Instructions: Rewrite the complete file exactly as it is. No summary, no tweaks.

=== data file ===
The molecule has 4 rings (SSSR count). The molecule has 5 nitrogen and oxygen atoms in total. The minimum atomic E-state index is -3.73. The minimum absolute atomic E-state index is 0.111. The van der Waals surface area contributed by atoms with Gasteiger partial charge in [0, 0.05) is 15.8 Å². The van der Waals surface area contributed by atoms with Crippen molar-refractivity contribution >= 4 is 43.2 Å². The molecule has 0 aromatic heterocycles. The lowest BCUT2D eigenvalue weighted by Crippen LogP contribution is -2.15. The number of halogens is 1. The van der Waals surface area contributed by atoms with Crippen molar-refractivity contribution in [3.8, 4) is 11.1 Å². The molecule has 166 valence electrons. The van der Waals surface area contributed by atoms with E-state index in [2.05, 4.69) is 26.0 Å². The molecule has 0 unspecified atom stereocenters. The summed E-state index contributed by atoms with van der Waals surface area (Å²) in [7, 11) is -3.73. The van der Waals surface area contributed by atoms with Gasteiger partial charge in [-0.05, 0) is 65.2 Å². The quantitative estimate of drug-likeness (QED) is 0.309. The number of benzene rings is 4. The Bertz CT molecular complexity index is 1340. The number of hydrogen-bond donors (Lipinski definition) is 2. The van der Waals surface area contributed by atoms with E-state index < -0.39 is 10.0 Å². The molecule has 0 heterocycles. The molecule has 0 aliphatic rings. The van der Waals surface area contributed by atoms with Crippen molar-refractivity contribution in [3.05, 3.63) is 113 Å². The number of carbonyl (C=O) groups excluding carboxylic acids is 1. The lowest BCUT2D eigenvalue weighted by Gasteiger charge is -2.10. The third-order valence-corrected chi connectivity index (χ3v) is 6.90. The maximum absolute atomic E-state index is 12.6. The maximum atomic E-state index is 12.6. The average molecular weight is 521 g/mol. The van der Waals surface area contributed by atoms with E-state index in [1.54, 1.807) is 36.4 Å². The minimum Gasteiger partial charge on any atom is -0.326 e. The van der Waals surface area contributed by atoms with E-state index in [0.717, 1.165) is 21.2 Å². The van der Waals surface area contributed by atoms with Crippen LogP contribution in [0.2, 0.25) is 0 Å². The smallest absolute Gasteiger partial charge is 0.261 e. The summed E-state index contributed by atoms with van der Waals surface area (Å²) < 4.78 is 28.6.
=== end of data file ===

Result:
The molecule has 4 rings (SSSR count). The molecule has 5 nitrogen and oxygen atoms in total. The minimum atomic E-state index is -3.73. The minimum absolute atomic E-state index is 0.111. The van der Waals surface area contributed by atoms with Gasteiger partial charge in [0, 0.05) is 15.8 Å². The van der Waals surface area contributed by atoms with Crippen molar-refractivity contribution >= 4 is 43.2 Å². The molecule has 0 aromatic heterocycles. The lowest BCUT2D eigenvalue weighted by Crippen LogP contribution is -2.15. The number of halogens is 1. The van der Waals surface area contributed by atoms with Crippen molar-refractivity contribution in [3.8, 4) is 11.1 Å². The molecule has 166 valence electrons. The van der Waals surface area contributed by atoms with E-state index in [2.05, 4.69) is 26.0 Å². The molecule has 0 unspecified atom stereocenters. The summed E-state index contributed by atoms with van der Waals surface area (Å²) in [7, 11) is -3.73. The van der Waals surface area contributed by atoms with Gasteiger partial charge in [-0.05, 0) is 65.2 Å². The quantitative estimate of drug-likeness (QED) is 0.309. The number of benzene rings is 4. The Bertz CT molecular complexity index is 1340. The number of hydrogen-bond donors (Lipinski definition) is 2. The van der Waals surface area contributed by atoms with E-state index < -0.39 is 10.0 Å². The molecule has 0 heterocycles. The molecule has 0 aliphatic rings. The van der Waals surface area contributed by atoms with Crippen molar-refractivity contribution in [3.05, 3.63) is 113 Å². The number of carbonyl (C=O) groups excluding carboxylic acids is 1. The lowest BCUT2D eigenvalue weighted by Gasteiger charge is -2.10. The third-order valence-corrected chi connectivity index (χ3v) is 6.90. The maximum absolute atomic E-state index is 12.6. The maximum atomic E-state index is 12.6. The average molecular weight is 521 g/mol. The van der Waals surface area contributed by atoms with E-state index in [1.54, 1.807) is 36.4 Å². The minimum Gasteiger partial charge on any atom is -0.326 e. The van der Waals surface area contributed by atoms with E-state index in [0.717, 1.165) is 21.2 Å². The van der Waals surface area contributed by atoms with Crippen LogP contribution in [0.2, 0.25) is 0 Å². The smallest absolute Gasteiger partial charge is 0.261 e. The summed E-state index contributed by atoms with van der Waals surface area (Å²) < 4.78 is 28.6.